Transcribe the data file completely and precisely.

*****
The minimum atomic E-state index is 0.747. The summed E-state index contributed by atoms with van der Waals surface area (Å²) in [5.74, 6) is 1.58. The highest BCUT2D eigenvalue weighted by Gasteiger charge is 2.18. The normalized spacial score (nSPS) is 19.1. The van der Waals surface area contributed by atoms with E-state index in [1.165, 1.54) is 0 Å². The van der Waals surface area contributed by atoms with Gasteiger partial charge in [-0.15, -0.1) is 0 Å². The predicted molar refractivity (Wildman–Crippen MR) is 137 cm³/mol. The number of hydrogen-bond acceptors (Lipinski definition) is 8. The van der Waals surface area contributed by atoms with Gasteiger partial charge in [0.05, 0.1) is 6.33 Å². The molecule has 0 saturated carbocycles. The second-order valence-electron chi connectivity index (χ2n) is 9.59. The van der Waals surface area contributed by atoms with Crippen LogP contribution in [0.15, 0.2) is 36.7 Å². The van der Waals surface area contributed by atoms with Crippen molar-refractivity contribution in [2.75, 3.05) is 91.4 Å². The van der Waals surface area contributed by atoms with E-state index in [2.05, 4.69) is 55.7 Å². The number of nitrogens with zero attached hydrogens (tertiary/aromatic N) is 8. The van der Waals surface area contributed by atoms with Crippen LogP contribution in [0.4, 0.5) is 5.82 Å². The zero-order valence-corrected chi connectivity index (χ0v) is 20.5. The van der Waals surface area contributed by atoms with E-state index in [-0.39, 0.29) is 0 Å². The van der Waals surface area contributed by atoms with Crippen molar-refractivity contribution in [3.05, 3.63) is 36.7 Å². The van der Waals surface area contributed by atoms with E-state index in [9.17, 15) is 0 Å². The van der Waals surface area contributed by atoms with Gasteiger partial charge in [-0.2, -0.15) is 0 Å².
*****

The minimum atomic E-state index is 0.747. The summed E-state index contributed by atoms with van der Waals surface area (Å²) in [5.74, 6) is 1.58. The highest BCUT2D eigenvalue weighted by Gasteiger charge is 2.18. The normalized spacial score (nSPS) is 19.1. The van der Waals surface area contributed by atoms with E-state index in [1.165, 1.54) is 0 Å². The van der Waals surface area contributed by atoms with Gasteiger partial charge in [-0.15, -0.1) is 0 Å². The predicted molar refractivity (Wildman–Crippen MR) is 137 cm³/mol. The number of hydrogen-bond acceptors (Lipinski definition) is 8. The van der Waals surface area contributed by atoms with Gasteiger partial charge in [0.05, 0.1) is 6.33 Å². The molecule has 0 saturated carbocycles. The second-order valence-electron chi connectivity index (χ2n) is 9.59. The van der Waals surface area contributed by atoms with Crippen LogP contribution in [0.15, 0.2) is 36.7 Å². The van der Waals surface area contributed by atoms with Crippen molar-refractivity contribution in [2.75, 3.05) is 91.4 Å². The van der Waals surface area contributed by atoms with E-state index in [2.05, 4.69) is 55.7 Å². The number of nitrogens with zero attached hydrogens (tertiary/aromatic N) is 8. The van der Waals surface area contributed by atoms with Crippen LogP contribution in [0.4, 0.5) is 5.82 Å². The zero-order valence-corrected chi connectivity index (χ0v) is 20.5. The van der Waals surface area contributed by atoms with E-state index in [-0.39, 0.29) is 0 Å². The van der Waals surface area contributed by atoms with Crippen molar-refractivity contribution in [3.05, 3.63) is 36.7 Å². The van der Waals surface area contributed by atoms with E-state index in [9.17, 15) is 0 Å². The van der Waals surface area contributed by atoms with Gasteiger partial charge in [-0.2, -0.15) is 0 Å².